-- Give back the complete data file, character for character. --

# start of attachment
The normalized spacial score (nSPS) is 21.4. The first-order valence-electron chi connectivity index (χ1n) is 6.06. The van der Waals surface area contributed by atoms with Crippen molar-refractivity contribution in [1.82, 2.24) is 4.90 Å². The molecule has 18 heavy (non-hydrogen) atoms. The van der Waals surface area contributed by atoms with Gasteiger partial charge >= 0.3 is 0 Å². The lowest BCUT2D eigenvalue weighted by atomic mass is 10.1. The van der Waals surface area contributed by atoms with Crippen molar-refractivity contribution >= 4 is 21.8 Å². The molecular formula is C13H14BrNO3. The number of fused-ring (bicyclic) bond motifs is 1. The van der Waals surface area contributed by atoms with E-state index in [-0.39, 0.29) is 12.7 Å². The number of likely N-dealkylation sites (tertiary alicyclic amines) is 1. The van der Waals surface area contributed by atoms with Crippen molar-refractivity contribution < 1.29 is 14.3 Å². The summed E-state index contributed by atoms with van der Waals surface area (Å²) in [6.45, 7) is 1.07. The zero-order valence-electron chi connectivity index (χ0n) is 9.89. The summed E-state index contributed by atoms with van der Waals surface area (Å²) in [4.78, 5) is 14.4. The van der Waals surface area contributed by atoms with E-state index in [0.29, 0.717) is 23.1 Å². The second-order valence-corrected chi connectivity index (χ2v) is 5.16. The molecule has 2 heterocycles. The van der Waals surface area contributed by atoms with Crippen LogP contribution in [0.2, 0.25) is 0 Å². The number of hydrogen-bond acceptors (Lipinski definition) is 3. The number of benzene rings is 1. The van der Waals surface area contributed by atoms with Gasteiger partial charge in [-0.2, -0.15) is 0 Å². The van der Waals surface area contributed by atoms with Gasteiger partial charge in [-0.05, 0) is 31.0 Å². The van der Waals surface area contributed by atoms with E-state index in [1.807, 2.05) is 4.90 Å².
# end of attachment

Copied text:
The normalized spacial score (nSPS) is 21.4. The first-order valence-electron chi connectivity index (χ1n) is 6.06. The van der Waals surface area contributed by atoms with Crippen molar-refractivity contribution in [1.82, 2.24) is 4.90 Å². The molecule has 18 heavy (non-hydrogen) atoms. The van der Waals surface area contributed by atoms with Gasteiger partial charge >= 0.3 is 0 Å². The lowest BCUT2D eigenvalue weighted by atomic mass is 10.1. The van der Waals surface area contributed by atoms with Crippen molar-refractivity contribution >= 4 is 21.8 Å². The molecular formula is C13H14BrNO3. The number of fused-ring (bicyclic) bond motifs is 1. The van der Waals surface area contributed by atoms with E-state index in [-0.39, 0.29) is 12.7 Å². The number of likely N-dealkylation sites (tertiary alicyclic amines) is 1. The van der Waals surface area contributed by atoms with Crippen molar-refractivity contribution < 1.29 is 14.3 Å². The summed E-state index contributed by atoms with van der Waals surface area (Å²) in [6.45, 7) is 1.07. The zero-order valence-electron chi connectivity index (χ0n) is 9.89. The summed E-state index contributed by atoms with van der Waals surface area (Å²) in [4.78, 5) is 14.4. The van der Waals surface area contributed by atoms with E-state index in [0.29, 0.717) is 23.1 Å². The second-order valence-corrected chi connectivity index (χ2v) is 5.16. The molecule has 2 heterocycles. The van der Waals surface area contributed by atoms with Crippen LogP contribution in [0.2, 0.25) is 0 Å². The number of hydrogen-bond acceptors (Lipinski definition) is 3. The number of benzene rings is 1. The van der Waals surface area contributed by atoms with Gasteiger partial charge in [-0.2, -0.15) is 0 Å². The van der Waals surface area contributed by atoms with Gasteiger partial charge in [-0.05, 0) is 31.0 Å². The van der Waals surface area contributed by atoms with E-state index in [1.807, 2.05) is 4.90 Å².